Fig and Pineapple Upside-Down Cake

Recipe and photo courtesy of Cook's Country from America’s Test Kitchen. Photo by Daniel J. van Ackere.

For this recipe, we prefer to use a 9-inch cake pan with sides that are at least 2 inches high. Alternatively, a 10-inch ovensafe skillet (cast iron or stainless steel) can be used to both cook the pineapple and bake the cake. If using a skillet instead of a cake pan, cool the juices directly in the skillet while making the batter; it's OK if the skillet is warm when the batter is added. You can substitute 1 20-ounce can of chunk pineapple in 100% pineapple juice, drained, for the fresh pineapple. You can use either dark or golden figs.

For the topping
½ mediumFresh pineapple (about 2 pounds), cut into 1/2" chunks (about 3 cups)
1 ½ cups Valley Fig Growers Blue Ribbon Orchard Choice or Sun-Maid Figs, stemmed and quartered
1 cupFirmly packed light brown sugar
3 tablespoons Unsalted butter
½ teaspoonsVanilla extract
For the cake
1 ½ cups Unbleached all-purpose flour
1 ½ teaspoonsBaking powder
½ teaspoonsSalt
8 tablespoons (1 stick)Unsalted butter, softened but still cool
¾ cupsGranulated sugar
1 teaspoonVanilla extract
2 largeEggs, at room temperature
1Egg white, at room temperature
⅓ cupWhole milk, at room temperature

 

Lightly spray 9-inch round, 2-inch deep cake pan with nonstick cooking spray; set aside.

To make the pineapple topping:
Combine pineapple, figs and brown sugar in 10-inch skillet; cook over medium heat, stirring occasionally during first 5 minutes, until pineapple is translucent and has light brown hue, 15 to 18 minutes.

Empty fruit and juices into mesh strainer or colander set over medium bowl. Return juices to skillet, leaving pineapple and figs in strainer (you should have about 2 cups cooked fruit).

Simmer juices over medium heat until thickened, beginning to darken, and mixture forms large bubbles, 6 to 8 minutes, adding any more juices released by fruit to skillet after about 4 minutes.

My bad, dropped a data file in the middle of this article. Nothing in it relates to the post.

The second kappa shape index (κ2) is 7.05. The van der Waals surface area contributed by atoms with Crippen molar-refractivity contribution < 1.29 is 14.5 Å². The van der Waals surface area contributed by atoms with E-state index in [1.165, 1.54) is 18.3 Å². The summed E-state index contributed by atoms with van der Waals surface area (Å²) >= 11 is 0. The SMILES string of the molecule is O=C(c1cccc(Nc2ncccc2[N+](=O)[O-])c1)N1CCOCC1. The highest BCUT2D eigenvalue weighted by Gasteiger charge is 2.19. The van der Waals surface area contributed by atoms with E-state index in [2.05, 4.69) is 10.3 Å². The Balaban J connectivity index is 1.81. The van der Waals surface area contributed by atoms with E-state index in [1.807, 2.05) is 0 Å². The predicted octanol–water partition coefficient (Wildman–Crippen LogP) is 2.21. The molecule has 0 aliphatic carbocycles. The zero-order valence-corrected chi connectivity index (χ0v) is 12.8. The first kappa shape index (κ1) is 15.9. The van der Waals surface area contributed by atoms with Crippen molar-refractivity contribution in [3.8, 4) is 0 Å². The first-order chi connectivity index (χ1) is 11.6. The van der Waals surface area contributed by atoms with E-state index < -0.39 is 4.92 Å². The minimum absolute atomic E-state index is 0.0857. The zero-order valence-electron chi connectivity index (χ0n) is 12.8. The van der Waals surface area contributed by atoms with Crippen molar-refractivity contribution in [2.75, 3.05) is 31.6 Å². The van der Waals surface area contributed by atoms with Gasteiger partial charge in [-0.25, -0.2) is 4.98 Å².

Remove from heat and whisk in butter and vanilla. Pour caramel mixture into prepared cake pan.

Set aside while preparing cake. (Fruit will continue to release liquid as it sits; do not add this liquid to already-reduced juice mixture.)

To make the cake:
Adjust oven rack to lower-middle position and heat oven to 350 degrees.

Whisk flour, baking powder, and salt in medium bowl; set aside.

In bowl of standing mixer fitted with flat beater, cream butter and sugar at medium-high speed until light and fluffy, 3 to 4 minutes.

Reduce speed to medium, add vanilla, and beat to combine.

One at a time, add whole eggs then egg white, beating well and scraping down bowl after each addition.

Reduce speed to low; add about one-third of flour mixture and beat until incorporated. Add half of milk and beat until incorporated; repeat, adding half of remaining flour mixture and remaining milk, and finish with remaining flour. Give final stir with rubber spatula, scraping bottom and sides of bowl to ensure that batter is combined. Batter will be thick.

To Bake:
Working quickly, distribute cooked pineapple and figs in cake pan in even layer, gently pressing fruit into caramel.

Using rubber spatula, drop mounds of batter over fruit, then spread batter over fruit and to sides of pan. Tap pan lightly against work surface to release any air bubbles.

Bake until cake is golden brown and toothpick inserted into center of cake comes out clean, 45 to 50 minutes.

Cool 10 minutes on wire rack, then place inverted serving platter over cake pan. Invert cake pan and platter together; lift off cake pan. Cool to room temperature, about 2 hours; then cut into pieces and serve.

Serves 8 to 10.


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